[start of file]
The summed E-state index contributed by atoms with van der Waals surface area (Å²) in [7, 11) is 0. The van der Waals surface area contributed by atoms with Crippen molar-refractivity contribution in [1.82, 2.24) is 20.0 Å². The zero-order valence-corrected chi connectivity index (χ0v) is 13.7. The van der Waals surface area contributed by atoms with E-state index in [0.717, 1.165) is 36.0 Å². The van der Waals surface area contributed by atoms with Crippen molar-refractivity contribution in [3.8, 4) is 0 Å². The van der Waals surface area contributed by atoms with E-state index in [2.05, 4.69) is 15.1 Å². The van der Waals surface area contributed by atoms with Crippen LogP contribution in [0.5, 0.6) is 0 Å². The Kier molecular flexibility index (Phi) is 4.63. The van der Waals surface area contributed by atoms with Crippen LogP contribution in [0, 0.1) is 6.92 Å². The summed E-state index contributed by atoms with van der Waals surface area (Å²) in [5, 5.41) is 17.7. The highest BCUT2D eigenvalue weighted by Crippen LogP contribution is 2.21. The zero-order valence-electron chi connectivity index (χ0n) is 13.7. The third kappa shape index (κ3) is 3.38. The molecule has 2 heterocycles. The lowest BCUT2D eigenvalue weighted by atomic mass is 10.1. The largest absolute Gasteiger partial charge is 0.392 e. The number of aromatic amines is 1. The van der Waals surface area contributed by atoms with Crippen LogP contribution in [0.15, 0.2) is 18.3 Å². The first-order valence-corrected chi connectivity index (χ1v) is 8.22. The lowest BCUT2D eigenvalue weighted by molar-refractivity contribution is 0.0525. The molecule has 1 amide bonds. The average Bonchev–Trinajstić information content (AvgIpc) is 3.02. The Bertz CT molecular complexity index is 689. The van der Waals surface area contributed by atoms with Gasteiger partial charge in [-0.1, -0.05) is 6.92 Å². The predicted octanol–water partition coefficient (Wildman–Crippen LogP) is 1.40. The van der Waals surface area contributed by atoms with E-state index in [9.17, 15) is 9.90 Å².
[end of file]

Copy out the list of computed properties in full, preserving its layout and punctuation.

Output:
The summed E-state index contributed by atoms with van der Waals surface area (Å²) in [7, 11) is 0. The van der Waals surface area contributed by atoms with Crippen molar-refractivity contribution in [1.82, 2.24) is 20.0 Å². The zero-order valence-corrected chi connectivity index (χ0v) is 13.7. The van der Waals surface area contributed by atoms with E-state index in [0.717, 1.165) is 36.0 Å². The van der Waals surface area contributed by atoms with Crippen molar-refractivity contribution in [3.8, 4) is 0 Å². The van der Waals surface area contributed by atoms with E-state index in [2.05, 4.69) is 15.1 Å². The van der Waals surface area contributed by atoms with Crippen LogP contribution in [0.5, 0.6) is 0 Å². The Kier molecular flexibility index (Phi) is 4.63. The van der Waals surface area contributed by atoms with Crippen LogP contribution in [0, 0.1) is 6.92 Å². The summed E-state index contributed by atoms with van der Waals surface area (Å²) in [5, 5.41) is 17.7. The highest BCUT2D eigenvalue weighted by Crippen LogP contribution is 2.21. The zero-order valence-electron chi connectivity index (χ0n) is 13.7. The third kappa shape index (κ3) is 3.38. The molecule has 2 heterocycles. The lowest BCUT2D eigenvalue weighted by atomic mass is 10.1. The largest absolute Gasteiger partial charge is 0.392 e. The number of aromatic amines is 1. The van der Waals surface area contributed by atoms with Crippen LogP contribution in [0.15, 0.2) is 18.3 Å². The first-order valence-corrected chi connectivity index (χ1v) is 8.22. The lowest BCUT2D eigenvalue weighted by molar-refractivity contribution is 0.0525. The molecule has 1 amide bonds. The average Bonchev–Trinajstić information content (AvgIpc) is 3.02. The Bertz CT molecular complexity index is 689. The van der Waals surface area contributed by atoms with Gasteiger partial charge in [-0.1, -0.05) is 6.92 Å². The predicted octanol–water partition coefficient (Wildman–Crippen LogP) is 1.40. The van der Waals surface area contributed by atoms with E-state index in [9.17, 15) is 9.90 Å².